Building succumbs to wrecking ball

April 28, 2005|by RICHARD F. BELISLE

WAYNESBORO, Pa. - By late afternoon Wednesday, Jim Hendershot and his wrecking machine were more than halfway through the goal of tearing down an old bowling alley at 406 E. Main St.

Hendershot, an employee of Charles E. Brake Co. Inc. in St. Thomas Pa., and Hagerstown, began eating into the empty building with his machine's big steel claw Wednesday morning. By late afternoon, more than half of the building was lying in a pile of twisted steel, broken cement blocks and smashed wood.

The building's neighbors on each side, the former Chuck's Sunoco Service at 402 E. Main St. and Waynesboro Automotive Supply at 410 E. Main St., are headed for the same fate.


Carl Hess, Brake's foreman on the job, said electric power still was hooked up to the other two buildings when crews arrived at the site Wednesday morning so the middle building, also the biggest, was the first to go.

"About 10 people came by to watch," Hess said as he stood at the easternmost edge of the gas station property to watch Hendershot work.

It was an excellent and safe vantage point, allowing the viewer to look down at the destruction going on below.

"We're hoping to have all three buildings down by Friday," Hess said.

Borough officials issued a permit for a 11,000-square-foot pharmacy building earlier this year.

Michael Timmons, a partner in Timber Development Corp., the Florida-based development firm building the CVS Pharmacy, has said he expects the pharmacy will be ready to open by the end of the year.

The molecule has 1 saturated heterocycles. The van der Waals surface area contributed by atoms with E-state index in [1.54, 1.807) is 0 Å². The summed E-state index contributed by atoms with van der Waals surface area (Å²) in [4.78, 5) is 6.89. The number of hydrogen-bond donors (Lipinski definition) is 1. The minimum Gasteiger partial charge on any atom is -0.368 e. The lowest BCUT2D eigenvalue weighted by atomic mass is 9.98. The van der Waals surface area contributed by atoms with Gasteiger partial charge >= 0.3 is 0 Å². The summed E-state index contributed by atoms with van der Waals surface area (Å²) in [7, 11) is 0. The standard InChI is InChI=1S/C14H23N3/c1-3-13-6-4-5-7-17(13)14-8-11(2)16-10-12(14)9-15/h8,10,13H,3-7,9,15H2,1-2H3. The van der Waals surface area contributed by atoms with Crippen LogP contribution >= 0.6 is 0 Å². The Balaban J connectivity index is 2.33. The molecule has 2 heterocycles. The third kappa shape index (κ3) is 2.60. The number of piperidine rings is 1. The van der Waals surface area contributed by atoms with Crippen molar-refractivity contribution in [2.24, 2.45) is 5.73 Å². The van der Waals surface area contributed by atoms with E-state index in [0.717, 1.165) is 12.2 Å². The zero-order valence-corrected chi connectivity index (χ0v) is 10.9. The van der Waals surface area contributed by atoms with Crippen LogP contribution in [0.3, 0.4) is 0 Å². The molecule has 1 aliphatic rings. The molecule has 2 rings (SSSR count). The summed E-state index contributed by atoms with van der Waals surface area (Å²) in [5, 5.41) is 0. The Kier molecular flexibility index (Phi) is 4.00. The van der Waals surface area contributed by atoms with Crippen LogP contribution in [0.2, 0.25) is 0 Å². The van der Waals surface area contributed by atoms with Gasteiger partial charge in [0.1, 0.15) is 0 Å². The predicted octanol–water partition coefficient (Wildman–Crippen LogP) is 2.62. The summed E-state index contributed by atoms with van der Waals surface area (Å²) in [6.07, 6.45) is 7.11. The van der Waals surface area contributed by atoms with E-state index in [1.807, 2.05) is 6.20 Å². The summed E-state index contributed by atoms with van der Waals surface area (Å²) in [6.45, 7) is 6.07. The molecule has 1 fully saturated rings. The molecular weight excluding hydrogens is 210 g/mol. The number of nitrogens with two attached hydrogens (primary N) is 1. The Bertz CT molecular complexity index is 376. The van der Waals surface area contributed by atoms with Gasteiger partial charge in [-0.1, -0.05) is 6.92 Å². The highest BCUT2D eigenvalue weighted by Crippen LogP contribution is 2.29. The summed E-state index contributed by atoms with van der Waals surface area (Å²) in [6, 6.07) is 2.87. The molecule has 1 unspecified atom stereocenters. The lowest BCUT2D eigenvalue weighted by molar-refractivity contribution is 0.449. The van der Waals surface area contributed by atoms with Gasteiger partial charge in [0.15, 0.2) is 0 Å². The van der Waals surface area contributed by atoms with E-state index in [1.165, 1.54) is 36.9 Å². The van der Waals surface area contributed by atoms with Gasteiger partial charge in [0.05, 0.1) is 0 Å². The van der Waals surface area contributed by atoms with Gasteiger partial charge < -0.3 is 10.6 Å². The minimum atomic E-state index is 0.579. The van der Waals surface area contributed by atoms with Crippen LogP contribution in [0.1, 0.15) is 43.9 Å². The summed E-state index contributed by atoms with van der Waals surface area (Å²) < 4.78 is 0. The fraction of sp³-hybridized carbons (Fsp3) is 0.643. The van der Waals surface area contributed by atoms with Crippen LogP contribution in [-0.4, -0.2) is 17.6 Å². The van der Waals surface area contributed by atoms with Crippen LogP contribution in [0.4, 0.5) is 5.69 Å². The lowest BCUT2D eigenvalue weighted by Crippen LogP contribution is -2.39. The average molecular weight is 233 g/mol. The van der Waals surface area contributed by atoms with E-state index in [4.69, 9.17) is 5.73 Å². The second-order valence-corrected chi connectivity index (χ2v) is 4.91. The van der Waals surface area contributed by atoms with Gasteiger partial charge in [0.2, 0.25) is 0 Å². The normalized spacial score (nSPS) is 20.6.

The building, which will replace a CVS at 40 S. Broad St., will have two entrances and a drive-through window, Timmons has said.

The building being razed Wednesday was owned by Cyrus Reese of Waynesboro before it and the other two buildings were sold to Timber Development.

It was built in 1946 by D. Willard "Smitty" Smith. It opened Jan. 10, 1947, as the Waynesboro Bowling Center and became popular with students at the nearby high School who regularly stopped in for lunch and to bowl.

The business remained a family operation until the Smith family sold it in 1960. The building changed hands several times over the decades.

Ron Flegel, chief of the Waynesboro Fire Department, stopped by on his motor scooter Wednesday to watch the demolition and reminisce.

"I used to bowl here, and I've eaten a lot of hamburgers and french fries when I was in high school," he said.

"We always worried about this place catching on fire," Flegel said. "Once fire got up into that roof, there'd be no stopping it."

The building at 410 E. Main St., on the corner of Virginia Avenue, was built by Roy Hoffman at the end of World War II. Hoffman sold many of the popular car models of the day.

James Winebrenner bought the building from Hoffman and opened Waynesboro Automotive Supply in the building 25 years ago and stayed until Timber Development bought it.

Inside Chuck's Sunoco at 402 E. Main St. Wednesday, there still was evidence that the building had been an auto repair shop until recently.

The smell of grease permeated the place. Lettering on a shelf in the office proclaimed that it once held "Your Accessory Needs" and a few tires and debris littered the floor in front of the two bays.

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